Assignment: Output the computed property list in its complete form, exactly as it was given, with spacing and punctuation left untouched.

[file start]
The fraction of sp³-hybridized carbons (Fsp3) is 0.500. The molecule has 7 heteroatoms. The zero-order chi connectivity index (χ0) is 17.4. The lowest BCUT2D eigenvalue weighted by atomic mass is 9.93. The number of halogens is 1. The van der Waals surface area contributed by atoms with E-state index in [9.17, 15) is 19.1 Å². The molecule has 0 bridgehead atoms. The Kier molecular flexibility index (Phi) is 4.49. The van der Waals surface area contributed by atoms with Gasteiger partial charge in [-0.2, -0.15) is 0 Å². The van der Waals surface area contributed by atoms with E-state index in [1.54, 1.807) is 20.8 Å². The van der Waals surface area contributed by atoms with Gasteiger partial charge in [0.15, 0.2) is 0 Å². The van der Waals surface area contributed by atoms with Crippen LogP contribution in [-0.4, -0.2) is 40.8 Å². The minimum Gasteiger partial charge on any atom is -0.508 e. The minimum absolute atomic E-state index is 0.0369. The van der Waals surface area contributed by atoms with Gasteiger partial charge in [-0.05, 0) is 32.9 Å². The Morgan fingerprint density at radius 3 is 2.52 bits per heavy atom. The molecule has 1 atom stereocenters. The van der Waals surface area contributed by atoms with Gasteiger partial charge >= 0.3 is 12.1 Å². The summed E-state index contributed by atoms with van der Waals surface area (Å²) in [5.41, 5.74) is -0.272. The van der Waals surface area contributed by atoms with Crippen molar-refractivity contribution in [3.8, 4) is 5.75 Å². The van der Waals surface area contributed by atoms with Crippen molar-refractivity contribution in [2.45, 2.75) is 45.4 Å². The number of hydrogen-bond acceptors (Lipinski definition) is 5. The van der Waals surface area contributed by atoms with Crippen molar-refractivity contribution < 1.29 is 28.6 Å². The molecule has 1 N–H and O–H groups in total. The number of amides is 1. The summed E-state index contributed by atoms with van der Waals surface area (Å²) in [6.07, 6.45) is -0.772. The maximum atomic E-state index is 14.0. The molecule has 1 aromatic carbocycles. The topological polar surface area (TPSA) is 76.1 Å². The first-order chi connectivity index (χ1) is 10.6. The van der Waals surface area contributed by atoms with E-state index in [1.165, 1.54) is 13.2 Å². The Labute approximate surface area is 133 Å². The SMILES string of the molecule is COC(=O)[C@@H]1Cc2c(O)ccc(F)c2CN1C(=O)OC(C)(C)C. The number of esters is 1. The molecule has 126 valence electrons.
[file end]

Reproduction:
The fraction of sp³-hybridized carbons (Fsp3) is 0.500. The molecule has 7 heteroatoms. The zero-order chi connectivity index (χ0) is 17.4. The lowest BCUT2D eigenvalue weighted by atomic mass is 9.93. The number of halogens is 1. The van der Waals surface area contributed by atoms with E-state index in [9.17, 15) is 19.1 Å². The molecule has 0 bridgehead atoms. The Kier molecular flexibility index (Phi) is 4.49. The van der Waals surface area contributed by atoms with Gasteiger partial charge in [-0.2, -0.15) is 0 Å². The van der Waals surface area contributed by atoms with E-state index in [1.54, 1.807) is 20.8 Å². The van der Waals surface area contributed by atoms with Gasteiger partial charge in [0.15, 0.2) is 0 Å². The van der Waals surface area contributed by atoms with Crippen LogP contribution in [-0.4, -0.2) is 40.8 Å². The minimum Gasteiger partial charge on any atom is -0.508 e. The minimum absolute atomic E-state index is 0.0369. The van der Waals surface area contributed by atoms with Gasteiger partial charge in [-0.05, 0) is 32.9 Å². The Morgan fingerprint density at radius 3 is 2.52 bits per heavy atom. The molecule has 1 atom stereocenters. The van der Waals surface area contributed by atoms with Gasteiger partial charge >= 0.3 is 12.1 Å². The summed E-state index contributed by atoms with van der Waals surface area (Å²) in [5.41, 5.74) is -0.272. The van der Waals surface area contributed by atoms with Crippen molar-refractivity contribution in [3.8, 4) is 5.75 Å². The van der Waals surface area contributed by atoms with Crippen molar-refractivity contribution in [2.45, 2.75) is 45.4 Å². The number of hydrogen-bond acceptors (Lipinski definition) is 5. The van der Waals surface area contributed by atoms with Crippen molar-refractivity contribution < 1.29 is 28.6 Å². The molecule has 1 N–H and O–H groups in total. The number of amides is 1. The summed E-state index contributed by atoms with van der Waals surface area (Å²) in [6.07, 6.45) is -0.772. The maximum atomic E-state index is 14.0. The molecule has 1 aromatic carbocycles. The topological polar surface area (TPSA) is 76.1 Å². The first-order chi connectivity index (χ1) is 10.6. The van der Waals surface area contributed by atoms with E-state index in [1.165, 1.54) is 13.2 Å². The Labute approximate surface area is 133 Å². The SMILES string of the molecule is COC(=O)[C@@H]1Cc2c(O)ccc(F)c2CN1C(=O)OC(C)(C)C. The number of esters is 1. The molecule has 126 valence electrons.